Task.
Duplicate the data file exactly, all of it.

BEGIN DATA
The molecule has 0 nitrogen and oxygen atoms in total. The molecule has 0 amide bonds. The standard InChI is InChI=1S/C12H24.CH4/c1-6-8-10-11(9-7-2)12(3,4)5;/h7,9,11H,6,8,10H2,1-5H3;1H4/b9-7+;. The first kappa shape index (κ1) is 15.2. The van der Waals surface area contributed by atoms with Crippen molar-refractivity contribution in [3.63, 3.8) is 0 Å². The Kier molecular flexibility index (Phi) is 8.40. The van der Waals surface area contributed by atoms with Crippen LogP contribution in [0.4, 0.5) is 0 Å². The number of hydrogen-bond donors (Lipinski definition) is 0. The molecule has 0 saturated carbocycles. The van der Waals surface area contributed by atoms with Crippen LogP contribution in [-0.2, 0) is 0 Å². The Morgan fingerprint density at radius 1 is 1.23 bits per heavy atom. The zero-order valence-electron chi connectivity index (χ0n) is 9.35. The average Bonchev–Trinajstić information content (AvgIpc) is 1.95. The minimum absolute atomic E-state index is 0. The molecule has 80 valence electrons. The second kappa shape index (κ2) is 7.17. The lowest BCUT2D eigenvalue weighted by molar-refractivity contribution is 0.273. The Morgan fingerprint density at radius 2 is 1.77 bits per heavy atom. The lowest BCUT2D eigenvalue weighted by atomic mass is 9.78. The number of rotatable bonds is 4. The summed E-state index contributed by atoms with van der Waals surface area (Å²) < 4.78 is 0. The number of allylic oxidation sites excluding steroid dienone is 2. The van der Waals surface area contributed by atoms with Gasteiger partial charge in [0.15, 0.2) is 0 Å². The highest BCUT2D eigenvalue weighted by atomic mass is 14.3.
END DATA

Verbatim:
The molecule has 0 nitrogen and oxygen atoms in total. The molecule has 0 amide bonds. The standard InChI is InChI=1S/C12H24.CH4/c1-6-8-10-11(9-7-2)12(3,4)5;/h7,9,11H,6,8,10H2,1-5H3;1H4/b9-7+;. The first kappa shape index (κ1) is 15.2. The van der Waals surface area contributed by atoms with Crippen molar-refractivity contribution in [3.63, 3.8) is 0 Å². The Kier molecular flexibility index (Phi) is 8.40. The van der Waals surface area contributed by atoms with Crippen LogP contribution in [0.4, 0.5) is 0 Å². The number of hydrogen-bond donors (Lipinski definition) is 0. The molecule has 0 saturated carbocycles. The van der Waals surface area contributed by atoms with Crippen LogP contribution in [-0.2, 0) is 0 Å². The Morgan fingerprint density at radius 1 is 1.23 bits per heavy atom. The zero-order valence-electron chi connectivity index (χ0n) is 9.35. The average Bonchev–Trinajstić information content (AvgIpc) is 1.95. The minimum absolute atomic E-state index is 0. The molecule has 80 valence electrons. The second kappa shape index (κ2) is 7.17. The lowest BCUT2D eigenvalue weighted by molar-refractivity contribution is 0.273. The Morgan fingerprint density at radius 2 is 1.77 bits per heavy atom. The lowest BCUT2D eigenvalue weighted by atomic mass is 9.78. The number of rotatable bonds is 4. The summed E-state index contributed by atoms with van der Waals surface area (Å²) < 4.78 is 0. The number of allylic oxidation sites excluding steroid dienone is 2. The van der Waals surface area contributed by atoms with Gasteiger partial charge in [0.15, 0.2) is 0 Å². The highest BCUT2D eigenvalue weighted by atomic mass is 14.3.